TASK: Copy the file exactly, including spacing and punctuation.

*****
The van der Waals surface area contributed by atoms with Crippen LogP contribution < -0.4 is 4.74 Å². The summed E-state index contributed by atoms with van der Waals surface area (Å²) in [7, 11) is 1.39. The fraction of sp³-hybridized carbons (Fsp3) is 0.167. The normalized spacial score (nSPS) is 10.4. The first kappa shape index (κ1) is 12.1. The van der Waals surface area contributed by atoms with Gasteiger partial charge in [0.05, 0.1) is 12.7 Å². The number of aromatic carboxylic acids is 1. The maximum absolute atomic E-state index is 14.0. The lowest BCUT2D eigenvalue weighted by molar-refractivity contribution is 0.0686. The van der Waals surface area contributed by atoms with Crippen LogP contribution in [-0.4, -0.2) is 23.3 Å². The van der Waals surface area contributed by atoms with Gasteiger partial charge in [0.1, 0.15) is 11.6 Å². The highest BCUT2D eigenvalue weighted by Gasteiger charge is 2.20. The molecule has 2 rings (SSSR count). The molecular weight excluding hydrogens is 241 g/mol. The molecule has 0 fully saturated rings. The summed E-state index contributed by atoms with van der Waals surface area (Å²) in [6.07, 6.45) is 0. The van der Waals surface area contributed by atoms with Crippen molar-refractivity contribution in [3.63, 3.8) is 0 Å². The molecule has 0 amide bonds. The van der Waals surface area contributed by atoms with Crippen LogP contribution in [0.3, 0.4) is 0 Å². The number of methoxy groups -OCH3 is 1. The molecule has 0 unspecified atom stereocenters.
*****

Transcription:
The van der Waals surface area contributed by atoms with Crippen LogP contribution < -0.4 is 4.74 Å². The summed E-state index contributed by atoms with van der Waals surface area (Å²) in [7, 11) is 1.39. The fraction of sp³-hybridized carbons (Fsp3) is 0.167. The normalized spacial score (nSPS) is 10.4. The first kappa shape index (κ1) is 12.1. The van der Waals surface area contributed by atoms with Gasteiger partial charge in [0.05, 0.1) is 12.7 Å². The number of aromatic carboxylic acids is 1. The maximum absolute atomic E-state index is 14.0. The lowest BCUT2D eigenvalue weighted by molar-refractivity contribution is 0.0686. The van der Waals surface area contributed by atoms with Crippen LogP contribution in [-0.4, -0.2) is 23.3 Å². The van der Waals surface area contributed by atoms with Gasteiger partial charge in [0.1, 0.15) is 11.6 Å². The highest BCUT2D eigenvalue weighted by Gasteiger charge is 2.20. The molecule has 2 rings (SSSR count). The molecular weight excluding hydrogens is 241 g/mol. The molecule has 0 fully saturated rings. The summed E-state index contributed by atoms with van der Waals surface area (Å²) in [6.07, 6.45) is 0. The van der Waals surface area contributed by atoms with Crippen molar-refractivity contribution in [3.63, 3.8) is 0 Å². The molecule has 0 amide bonds. The van der Waals surface area contributed by atoms with Crippen LogP contribution in [0.3, 0.4) is 0 Å². The number of methoxy groups -OCH3 is 1. The molecule has 0 unspecified atom stereocenters.